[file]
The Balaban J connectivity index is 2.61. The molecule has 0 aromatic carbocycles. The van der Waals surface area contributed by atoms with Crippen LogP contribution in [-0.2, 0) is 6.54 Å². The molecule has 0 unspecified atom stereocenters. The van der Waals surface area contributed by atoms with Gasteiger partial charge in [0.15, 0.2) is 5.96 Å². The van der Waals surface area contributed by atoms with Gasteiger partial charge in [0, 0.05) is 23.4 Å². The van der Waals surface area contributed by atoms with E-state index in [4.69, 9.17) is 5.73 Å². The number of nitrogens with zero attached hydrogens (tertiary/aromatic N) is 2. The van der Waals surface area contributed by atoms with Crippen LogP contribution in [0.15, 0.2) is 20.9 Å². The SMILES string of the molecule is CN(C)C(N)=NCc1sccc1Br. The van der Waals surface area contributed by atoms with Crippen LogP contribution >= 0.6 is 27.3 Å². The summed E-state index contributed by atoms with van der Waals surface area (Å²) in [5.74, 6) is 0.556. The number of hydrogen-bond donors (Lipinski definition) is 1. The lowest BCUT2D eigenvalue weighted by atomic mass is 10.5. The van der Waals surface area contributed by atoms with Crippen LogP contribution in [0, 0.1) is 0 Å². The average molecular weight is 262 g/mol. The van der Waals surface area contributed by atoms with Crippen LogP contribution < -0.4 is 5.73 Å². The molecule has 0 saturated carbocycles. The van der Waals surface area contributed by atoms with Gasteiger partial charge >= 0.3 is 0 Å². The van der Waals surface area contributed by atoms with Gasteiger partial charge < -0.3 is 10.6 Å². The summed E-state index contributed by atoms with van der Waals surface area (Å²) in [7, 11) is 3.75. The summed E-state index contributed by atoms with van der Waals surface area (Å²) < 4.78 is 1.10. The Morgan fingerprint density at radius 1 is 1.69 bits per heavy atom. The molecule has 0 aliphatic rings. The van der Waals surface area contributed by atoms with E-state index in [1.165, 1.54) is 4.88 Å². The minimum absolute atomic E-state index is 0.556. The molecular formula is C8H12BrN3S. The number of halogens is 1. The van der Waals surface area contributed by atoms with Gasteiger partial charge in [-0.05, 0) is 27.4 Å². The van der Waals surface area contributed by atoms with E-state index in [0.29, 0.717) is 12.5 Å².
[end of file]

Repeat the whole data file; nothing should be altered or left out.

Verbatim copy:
The Balaban J connectivity index is 2.61. The molecule has 0 aromatic carbocycles. The van der Waals surface area contributed by atoms with Crippen LogP contribution in [-0.2, 0) is 6.54 Å². The molecule has 0 unspecified atom stereocenters. The van der Waals surface area contributed by atoms with Gasteiger partial charge in [0.15, 0.2) is 5.96 Å². The van der Waals surface area contributed by atoms with Gasteiger partial charge in [0, 0.05) is 23.4 Å². The van der Waals surface area contributed by atoms with E-state index in [4.69, 9.17) is 5.73 Å². The number of nitrogens with zero attached hydrogens (tertiary/aromatic N) is 2. The van der Waals surface area contributed by atoms with Crippen LogP contribution in [0.15, 0.2) is 20.9 Å². The SMILES string of the molecule is CN(C)C(N)=NCc1sccc1Br. The van der Waals surface area contributed by atoms with Crippen LogP contribution >= 0.6 is 27.3 Å². The summed E-state index contributed by atoms with van der Waals surface area (Å²) in [5.74, 6) is 0.556. The number of hydrogen-bond donors (Lipinski definition) is 1. The lowest BCUT2D eigenvalue weighted by atomic mass is 10.5. The van der Waals surface area contributed by atoms with Crippen LogP contribution in [0, 0.1) is 0 Å². The average molecular weight is 262 g/mol. The van der Waals surface area contributed by atoms with Crippen LogP contribution < -0.4 is 5.73 Å². The molecule has 0 saturated carbocycles. The van der Waals surface area contributed by atoms with Gasteiger partial charge >= 0.3 is 0 Å². The van der Waals surface area contributed by atoms with Gasteiger partial charge < -0.3 is 10.6 Å². The summed E-state index contributed by atoms with van der Waals surface area (Å²) in [7, 11) is 3.75. The summed E-state index contributed by atoms with van der Waals surface area (Å²) < 4.78 is 1.10. The Morgan fingerprint density at radius 1 is 1.69 bits per heavy atom. The molecule has 0 aliphatic rings. The van der Waals surface area contributed by atoms with E-state index in [1.165, 1.54) is 4.88 Å². The minimum absolute atomic E-state index is 0.556. The molecular formula is C8H12BrN3S. The number of halogens is 1. The van der Waals surface area contributed by atoms with Gasteiger partial charge in [-0.05, 0) is 27.4 Å². The van der Waals surface area contributed by atoms with E-state index in [0.29, 0.717) is 12.5 Å².